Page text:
You are viewing a read-only archive of the Blogs.Harvard network. Learn more.
28 November 2004

Building with Books

This exhibit at MIT is fascinating.  Furniture built with books.

Posted in Books on 28 November 2004 at 4:19 pm by Nate
27 November 2004

Turkey with curry

I’ve never been too fond of the various models of American diversity
that float aorund out there.  The “melting pot” metaphor reduces
too much, homogenizing all things, in some sense.  The “tossed
salad” metaphor doesn’t really work either, as it means that the
separate elements retain their separate natures, not being changed in
the process of encountering one another.

This article from Thursday’s paper exemplifies my new idea for an American national blending metaphor — turkey with curry.

Thanksgiving, which began as a party for immigrants, remains the most
accessible American holiday for many newcomers. It requires no specific
religious or political allegiance. Even if an immigrant is from a
culture where whole roast turkey is never on the menu – and that is
nearly everywhere except North America – most are willing to give it a

Everybody’s got a common element: the turkey.  And everyone does
is somewhat differently, putting their own spin on the common part:
Mexican-descent Americans simmering the bird in garlic and onions
before baking, Indians using curry, and Arabs “bathing it in lemon and
olive oil and stuffing it with rice, beef and pine nuts.”

“Turkey has become so iconic to our mythic heritage that by cooking
that turkey, even if you don’t like it, you are part of something
bigger,” said Lucy Long, a professor of popular culture at Bowling
Green State University and the author of “Culinary Tourism” (University
Press of Kentucky, 2003). “You are symbolically showing unity.”

course that translates into a nation of cross-cultural Thanksgivings,
where sticky rice stuffing edges out corn bread, and curry fights with
gravy for dominance on overloaded plates.

Fernando Rojas, an
immigration lawyer in Miami, came to the United States from Colombia
with his family when he was a boy. His wife, Jeanette Martinez, is
Puerto Rican. They will share their Thanksgiving meal with his Cuban
and Colombian godparents. The critical mass of Latin cultures means a
spread that could put Manhattan’s best fusion chefs to shame: roast
turkey rubbed with garlicky adobo sauce, served alongside plantains,
roast pork and platters of black beans and rice.

That’s more American than melting pots or tossed salads.

Posted in RmAuNsDiOnMg on 27 November 2004 at 12:12 pm by Nate
25 November 2004

Take that, indulgent ones!

I don’t normally find Tom Friedman’s column in the Times worth reading.  But today’s bears examination.

But most of all, I want to have the gall to sully American democracy at
a time when young American soldiers are fighting in Iraq so we can
enjoy a law-based society here and, maybe, extend it to others. Yes, I
want to be Tom DeLay. I want to wear a little American flag on my lapel
in solidarity with the troops, while I besmirch every value they are
dying for….

If I can’t be The Man, then I at least want to be the owner of a
Hummer – with American flag decals all over the back bumper, because
Hummer owners are, on average, a little more patriotic than you and me.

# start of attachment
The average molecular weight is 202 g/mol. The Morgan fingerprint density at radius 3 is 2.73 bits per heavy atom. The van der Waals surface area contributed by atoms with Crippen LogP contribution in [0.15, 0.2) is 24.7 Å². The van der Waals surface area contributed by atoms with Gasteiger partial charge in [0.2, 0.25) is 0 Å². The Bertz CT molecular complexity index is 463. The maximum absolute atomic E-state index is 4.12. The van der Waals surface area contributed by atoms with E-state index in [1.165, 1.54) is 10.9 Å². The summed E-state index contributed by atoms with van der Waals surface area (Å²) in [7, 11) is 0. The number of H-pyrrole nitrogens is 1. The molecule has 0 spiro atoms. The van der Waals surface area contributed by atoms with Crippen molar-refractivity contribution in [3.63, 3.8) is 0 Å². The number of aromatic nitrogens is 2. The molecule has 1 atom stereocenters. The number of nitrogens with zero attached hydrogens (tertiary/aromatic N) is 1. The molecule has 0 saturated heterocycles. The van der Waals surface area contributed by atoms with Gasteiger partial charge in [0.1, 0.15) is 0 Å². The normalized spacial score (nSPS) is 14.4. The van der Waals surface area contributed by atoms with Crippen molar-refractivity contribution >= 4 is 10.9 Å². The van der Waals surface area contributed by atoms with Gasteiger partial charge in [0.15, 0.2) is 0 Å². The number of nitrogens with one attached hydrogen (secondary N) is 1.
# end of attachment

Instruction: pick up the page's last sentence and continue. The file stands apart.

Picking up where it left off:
Yes, I want to drive the mother of all gas-guzzlers that gets so
little mileage you have to drive from gas station to gas station. Yes,
I want to drive my Hummer and never have to think that by consuming so
much oil, I am making transfer payments to the worst Arab regimes that
transfer money to Islamic charities that transfer money to madrassas
that teach children intolerance, antipluralism and how to hate the

And when one day one of those madrassa graduates goes
off and joins the jihad in Falluja and kills my neighbor’s son, who is
in the U.S. Army Rangers, I want to drive to his funeral in my Hummer.
Yes, I want to curse his killers in front of his mother and wail aloud,
“If there was only something I could do …” And then I want to drive
home in my Hummer, stopping at two gas stations along the way.

If I can’t be any of these, then I want to be just a simple blue-state
red-state American. I want to take time on this Thanksgiving to thank
God I live in a country where, despite so much rampant selfishness, the
public schools still manage to produce young men and women ready to
voluntarily risk their lives in places like Iraq and Afghanistan to
spread the opportunity of freedom and to protect my own. And I want to
thank them for doing this, even though on so many days in so many ways
we really don’t deserve them.

Posted in Politicks on 25 November 2004 at 10:05 am by Nate

Really bad typo

Noted on the website of the US Conference of Catholic Bishops this morning.

Note how the second word of the title is spelled.  I believe they
meant “Noting.”  Otherwise, this looks pretty unfortunate.

Worth Nothing in December

Prevention Messages Increasingly Critical This World AIDS Day

With African Americans and Hispanics now accounting for 70 percent of
new HIV infections each year, pastors and parish coordinators across
the country are preparing to seize the opportunity on World AIDS Day
“to incorporate prevention messages into their homilies. Families and
communities will become aware of the pandemic from a Catholic
perspective, which has its foundation in the inherent dignity of every
human person,” says Ronaldo Cruz, executive director, USCCB Secretariat
for Hispanic Catholics. …

Posted in OnTheWeb on 25 November 2004 at 9:59 am by Nate
24 November 2004

Republicans in academia

A week ago, the Times had an article about Republicans in academia
Or, rather, why they are scarce.  I submitted a manuscript reply
but they did not want to use it.  So I publish it here.

Timeless values, not
politics, lie at the heart of academia

            What role
should conservative or liberal politics play in the life of a university
today?  According to The Times,
two studies of campus politics seem to indicate that